This spring, two headlining artists will claim the street and the stage at Bigelow Bash.
On Thursday at 11 p.m., Pitt Program Council announced Bigelow Bash, the annual outdoor spring concert, will feature two headliners — X Ambassadors, an alternative rock band, and B.o.B., a hip hop artist — in hopes of connecting with more Pitt students. In addition to the music, there will be food trucks and other activities at the event.
Last year, the event featured American Authors, an American rock band. The annual concert is in the early afternoon on Saturday, April 16, and Shawn Cassidy, special events director, said PPC has not determined the exact time.
Cassidy said PPC decided to cancel the annual indoor spring show, which featured Lupe Fiasco last year. Cassidy said the cancellation of the indoor show did not influence the decision to have two headliners at Bigelow Bash.
Cassidy said PPC had several reasons to cancel the indoor spring show but did not disclose the reasons. According to Cassidy, the decision to hold an indoor concert next year is up to that year’s executive board.
In the time leading up to Bigelow Bash, PPC is still working on finalizing the details, including which food trucks and activities will be available to students. Cassidy said PPC has also not decided if there will be an opening act other than the winner of PPC’s Battle of the Bands, which PPC will host March 31.
Cassidy, a senior finance major, said the two headliners will offer the audience a range of genres that can appeal to everyone.
X Ambassadors, famous for songs such as “Renegade,” “Jungle” and “Unconsolable,” released its debut album, “VHS,” in June 2015. The band is currently on tour for its album.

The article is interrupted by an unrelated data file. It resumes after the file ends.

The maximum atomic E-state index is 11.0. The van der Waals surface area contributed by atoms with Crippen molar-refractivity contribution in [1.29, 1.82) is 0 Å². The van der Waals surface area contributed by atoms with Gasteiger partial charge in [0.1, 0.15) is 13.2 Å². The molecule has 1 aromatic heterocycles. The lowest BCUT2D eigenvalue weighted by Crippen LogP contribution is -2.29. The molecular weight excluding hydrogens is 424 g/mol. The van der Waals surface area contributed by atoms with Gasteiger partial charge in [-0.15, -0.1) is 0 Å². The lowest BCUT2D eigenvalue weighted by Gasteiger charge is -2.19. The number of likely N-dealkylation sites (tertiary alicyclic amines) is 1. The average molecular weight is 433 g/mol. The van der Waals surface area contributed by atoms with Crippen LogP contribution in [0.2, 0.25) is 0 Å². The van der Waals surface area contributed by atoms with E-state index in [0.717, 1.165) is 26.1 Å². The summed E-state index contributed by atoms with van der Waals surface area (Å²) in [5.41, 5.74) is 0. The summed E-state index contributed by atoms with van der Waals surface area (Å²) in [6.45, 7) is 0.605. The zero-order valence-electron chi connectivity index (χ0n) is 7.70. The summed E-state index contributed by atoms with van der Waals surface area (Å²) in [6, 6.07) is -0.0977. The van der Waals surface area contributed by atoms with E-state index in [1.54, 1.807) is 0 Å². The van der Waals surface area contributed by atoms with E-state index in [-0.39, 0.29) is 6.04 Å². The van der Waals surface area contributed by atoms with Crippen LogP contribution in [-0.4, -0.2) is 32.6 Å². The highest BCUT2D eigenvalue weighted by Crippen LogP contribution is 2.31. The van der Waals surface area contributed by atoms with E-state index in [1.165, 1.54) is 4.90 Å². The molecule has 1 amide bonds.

B.o.B., who began performing in 2006, is most known for his singles “Nothin’ on You,” “Airplanes” and “Magic.” He released his fourth album, “Psycadelik Thoughtz,” in December 2015. He is currently working on a compilation album.
Cassidy said he could not disclose the cost of the performers because of contractual obligations, but said both performers would have the same amount of time on stage.
“We wanted to reach a wider audience,” Cassidy said. “We’re trying to have something for every student on campus.”
Based on student attendance at Fall Fest in October and last year’s Bigelow Bash, Cassidy said PPC expects about 6,000 people to attend.
Although the concert overlaps with Relay for Life, an annual event raising money and awareness for cancer research, Cassidy said he does not think it will affect attendance for either event.
“I feel that plenty of students are going to come out. It was not planned with the intent of disrupting Relay for Life,” Cassidy said.
Although Coachella, an annual music and arts festival in California, is the same weekend, Cassidy said PPC did not have any trouble securing the artists.
“A lot goes into these decisions,” Cassidy said. “[My committee and I] work for months thinking of names and who students want to see.”
Although PPC usually announces the headliners on Twitter, it chose to use Snapchat and its new texting service this year, giving students three clues to increase anticipation and promote its new social and outreach platforms.
According to Zach Linn, advertising director, PPC started the texting service in January.
Currently, 200 people are signed up for the text alerts.
Linn said the service is similar to Campus Connect, and PPC has only sent about five messages since it began.
According to Cassidy, PPC will continue promoting Bigelow Bash on social media, but he wanted to keep the specifics “under wraps.”
“Hopefully [we have] fun marketing plans,” Cassidy said. “We always want to come up with new ideas and expand on what we did in the past.”